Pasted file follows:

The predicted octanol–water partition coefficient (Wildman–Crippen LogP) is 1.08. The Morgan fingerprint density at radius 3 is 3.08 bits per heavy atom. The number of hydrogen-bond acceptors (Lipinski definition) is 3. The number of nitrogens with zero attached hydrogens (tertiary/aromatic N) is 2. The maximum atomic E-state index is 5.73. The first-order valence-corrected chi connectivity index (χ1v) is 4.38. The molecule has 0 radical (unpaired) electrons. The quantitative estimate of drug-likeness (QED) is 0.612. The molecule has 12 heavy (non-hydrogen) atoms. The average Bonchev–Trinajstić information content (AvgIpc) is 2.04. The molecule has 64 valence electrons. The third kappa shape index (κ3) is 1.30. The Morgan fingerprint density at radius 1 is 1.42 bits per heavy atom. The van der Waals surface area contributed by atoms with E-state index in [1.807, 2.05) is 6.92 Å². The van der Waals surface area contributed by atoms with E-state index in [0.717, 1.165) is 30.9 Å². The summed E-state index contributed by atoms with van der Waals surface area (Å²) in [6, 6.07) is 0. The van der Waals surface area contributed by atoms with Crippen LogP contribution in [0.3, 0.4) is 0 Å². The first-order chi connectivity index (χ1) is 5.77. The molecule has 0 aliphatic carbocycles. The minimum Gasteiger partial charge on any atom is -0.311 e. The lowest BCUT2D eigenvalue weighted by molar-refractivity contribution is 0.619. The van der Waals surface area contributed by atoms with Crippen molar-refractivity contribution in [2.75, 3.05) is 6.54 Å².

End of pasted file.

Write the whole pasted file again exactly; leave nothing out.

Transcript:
The predicted octanol–water partition coefficient (Wildman–Crippen LogP) is 1.08. The Morgan fingerprint density at radius 3 is 3.08 bits per heavy atom. The number of hydrogen-bond acceptors (Lipinski definition) is 3. The number of nitrogens with zero attached hydrogens (tertiary/aromatic N) is 2. The maximum atomic E-state index is 5.73. The first-order valence-corrected chi connectivity index (χ1v) is 4.38. The molecule has 0 radical (unpaired) electrons. The quantitative estimate of drug-likeness (QED) is 0.612. The molecule has 12 heavy (non-hydrogen) atoms. The average Bonchev–Trinajstić information content (AvgIpc) is 2.04. The molecule has 64 valence electrons. The third kappa shape index (κ3) is 1.30. The Morgan fingerprint density at radius 1 is 1.42 bits per heavy atom. The van der Waals surface area contributed by atoms with E-state index in [1.807, 2.05) is 6.92 Å². The van der Waals surface area contributed by atoms with E-state index in [0.717, 1.165) is 30.9 Å². The summed E-state index contributed by atoms with van der Waals surface area (Å²) in [6, 6.07) is 0. The van der Waals surface area contributed by atoms with Crippen LogP contribution in [0.3, 0.4) is 0 Å². The first-order chi connectivity index (χ1) is 5.77. The molecule has 0 aliphatic carbocycles. The minimum Gasteiger partial charge on any atom is -0.311 e. The lowest BCUT2D eigenvalue weighted by molar-refractivity contribution is 0.619. The van der Waals surface area contributed by atoms with Crippen molar-refractivity contribution in [2.75, 3.05) is 6.54 Å².